Not only could he do it himself (the volunteers wouldn’t be useful) the time is better spent making the best possible explanation he can that has the most impact. He doesn’t even draw our attention to the fact that the demo has started. 

So when is the test tube half full? he casually asks. 

I’ll give you a moment to think. Don’t scroll down until you have an answer…

And, of course, the answer is at 59 minutes. At 59 minutes it’s half full but at 60 minutes it’s completely full. So at 58 minutes it’s twenty five percent full, at 57 minutes twelve and a half percent full. 

This blew my mind. Forget paper folding or ping pong balls, with just some multiplying background lights and no volunteers to distract us we given the opportunity to get the reason why growth being exponential is so important. It is the amazing rate of change. 

You might have assumed (like I did even having watched Bishop and Dawkins multiple times) that the tube would be half full half way through the hour. But:

at 55 minutes of a 60 minute cycle the test tube is just three percent full. 


And look at all those lights. 

Suzuki is stressing exponential growth because of human impact on atmospheric pollution, Dawkins because of the survival of only the fittest and Bishop about Moore’s law and growth of computer processing power. 

They are all trying to get across the same point but Suzuki doesn’t risk muddying his message by using volunteers where they are not needed. As such his explanation is so much clearer and has a greater impact.  

The message of this post is very important. If you can’t think of a reason (beyond “wouldn’t it be nice…” or “isn’t that what we have to do..?”) to use a volunteer or if using a volunteer will cost more than it will bring in benefits then it’s OK to not use them. 

Using volunteers can be hugely effective but only if you follow the six reasons, to ensure they at least serve a useful purpose, and that they hopefully also promote positive emotions and add to the drama. 

Be like Suzuki. Have confidence that what you are saying or what you are showing is impactful enough. Don’t be like Bishop and Dawkins and fall into the trap of using volunteers where they aren’t helpful. It’s not good for your argument and it’s not fair to the volunteers.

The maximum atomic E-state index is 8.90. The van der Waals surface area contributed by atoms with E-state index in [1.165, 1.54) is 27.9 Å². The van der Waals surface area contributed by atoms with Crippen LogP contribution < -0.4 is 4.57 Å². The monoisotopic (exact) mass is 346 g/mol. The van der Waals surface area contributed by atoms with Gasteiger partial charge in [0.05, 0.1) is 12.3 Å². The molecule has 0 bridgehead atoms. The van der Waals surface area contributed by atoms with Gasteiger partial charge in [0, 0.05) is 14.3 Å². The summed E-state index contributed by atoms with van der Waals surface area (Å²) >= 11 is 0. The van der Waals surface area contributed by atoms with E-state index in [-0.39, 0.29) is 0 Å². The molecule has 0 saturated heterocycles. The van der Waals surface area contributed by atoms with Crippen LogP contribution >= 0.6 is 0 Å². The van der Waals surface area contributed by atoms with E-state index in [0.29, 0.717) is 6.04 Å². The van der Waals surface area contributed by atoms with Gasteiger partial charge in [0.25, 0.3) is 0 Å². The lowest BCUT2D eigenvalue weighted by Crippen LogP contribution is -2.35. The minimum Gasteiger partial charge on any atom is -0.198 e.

Volunteer theory

18 02 2016

In previous posts I have discussed general points about using volunteers and given an example of how one presenter used a volunteer when it wasn’t necessary

In this post I’d like to argue that there are six reasons we might employ a volunteer and that the effectiveness of using a volunteer in a show can be judged by considering each of these reasons. 

I’d be very interested in your feedback if you agree or disagree with this breakdown. Please email me at scienceshowsforschools@gmail.com or leave a comment. 

Before we start we must acknowledge using volunteers comes at a cost. The selection, the movement, the introductions and the giving of instructions all take up valuable time. By requesting volunteers we inevitably give up an amount of control (selecting a volunteer fairly and calmly requires behaviour management strategies to be employed or audiences can misbehave, once on stage a volunteer can misunderstand and/or mess up their task). And using volunteers can be a distraction diluting the message we are trying to get across (a volunteer might deliberately not cooperate or mess about, and sometimes even a cooperative and competent volunteer on stage can shift the audience’s focus from where you really need it.) 

Having said that those costs can be significantly outweighed by the benefits if a volunteer is used effectively. 

Effective use of a volunteer means they are useful (extra hands and/or naive actors), their presence should elicit positive emotions (we empathise and can watch them react) and they can provide drama (by increasing jeopardy and using their voice).

Every volunteer in a show should perform one, and ideally more than one, of these roles:

An extra pair of hands: at the most basic level we can select someone to do a job we couldn’t physically have carried out ourselves. One example might be to hold one end of a slinky whilst you vibrate the other to show different sorts of waves. 

A naive actor: (by naive I mean innocent, unaffected and natural) we can use a member of the audience to confirm there is no trickery going on or to do something instead of the presenter to prove it took no special training. An example might be to confirm for the audience a suction cup has no glue, tape or Velcro on it or to swing a tray around with a cup resting on it to prove the science keeps the cup in place not any special training. 

To elicit empathy: empathy is the experience of understanding another person’s condition from their perspective. This can be a valuable tool to capture the attention and engage the audience however it can backfire as well. It occurs when you place yourself in another’s shoes and feel what they are feeling. If your volunteer is having a positive experience the audience will feel part of that positivity too. But be warned, if your volunteer is having a negative experience the audience will empathise negatively. They will literally feel your volunteer’s pain.